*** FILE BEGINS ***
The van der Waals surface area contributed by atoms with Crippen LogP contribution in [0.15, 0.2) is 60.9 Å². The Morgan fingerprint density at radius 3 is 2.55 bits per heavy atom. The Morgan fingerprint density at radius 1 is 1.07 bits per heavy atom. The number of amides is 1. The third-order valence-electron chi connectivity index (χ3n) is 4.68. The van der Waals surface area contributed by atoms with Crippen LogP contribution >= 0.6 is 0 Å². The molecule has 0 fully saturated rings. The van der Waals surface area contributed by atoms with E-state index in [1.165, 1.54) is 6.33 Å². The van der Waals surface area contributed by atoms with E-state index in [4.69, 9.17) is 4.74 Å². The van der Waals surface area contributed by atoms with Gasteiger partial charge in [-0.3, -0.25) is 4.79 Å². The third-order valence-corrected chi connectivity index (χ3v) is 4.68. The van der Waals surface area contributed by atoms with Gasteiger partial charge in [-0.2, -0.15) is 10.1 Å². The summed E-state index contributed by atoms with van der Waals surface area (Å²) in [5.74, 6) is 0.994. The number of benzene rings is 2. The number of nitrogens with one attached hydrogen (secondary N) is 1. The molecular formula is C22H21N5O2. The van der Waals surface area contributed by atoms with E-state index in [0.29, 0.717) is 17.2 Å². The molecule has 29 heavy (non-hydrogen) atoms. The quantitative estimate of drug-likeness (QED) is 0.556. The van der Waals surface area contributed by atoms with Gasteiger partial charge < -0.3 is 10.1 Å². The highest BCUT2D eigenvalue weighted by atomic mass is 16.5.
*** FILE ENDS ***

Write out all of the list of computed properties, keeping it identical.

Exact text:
The van der Waals surface area contributed by atoms with Crippen LogP contribution in [0.15, 0.2) is 60.9 Å². The Morgan fingerprint density at radius 3 is 2.55 bits per heavy atom. The Morgan fingerprint density at radius 1 is 1.07 bits per heavy atom. The number of amides is 1. The third-order valence-electron chi connectivity index (χ3n) is 4.68. The van der Waals surface area contributed by atoms with Crippen LogP contribution >= 0.6 is 0 Å². The molecule has 0 fully saturated rings. The van der Waals surface area contributed by atoms with E-state index in [1.165, 1.54) is 6.33 Å². The van der Waals surface area contributed by atoms with E-state index in [4.69, 9.17) is 4.74 Å². The van der Waals surface area contributed by atoms with Gasteiger partial charge in [-0.3, -0.25) is 4.79 Å². The third-order valence-corrected chi connectivity index (χ3v) is 4.68. The van der Waals surface area contributed by atoms with Gasteiger partial charge in [-0.2, -0.15) is 10.1 Å². The summed E-state index contributed by atoms with van der Waals surface area (Å²) in [5.74, 6) is 0.994. The number of benzene rings is 2. The number of nitrogens with one attached hydrogen (secondary N) is 1. The molecular formula is C22H21N5O2. The van der Waals surface area contributed by atoms with E-state index in [0.29, 0.717) is 17.2 Å². The molecule has 29 heavy (non-hydrogen) atoms. The quantitative estimate of drug-likeness (QED) is 0.556. The van der Waals surface area contributed by atoms with Gasteiger partial charge < -0.3 is 10.1 Å². The highest BCUT2D eigenvalue weighted by atomic mass is 16.5.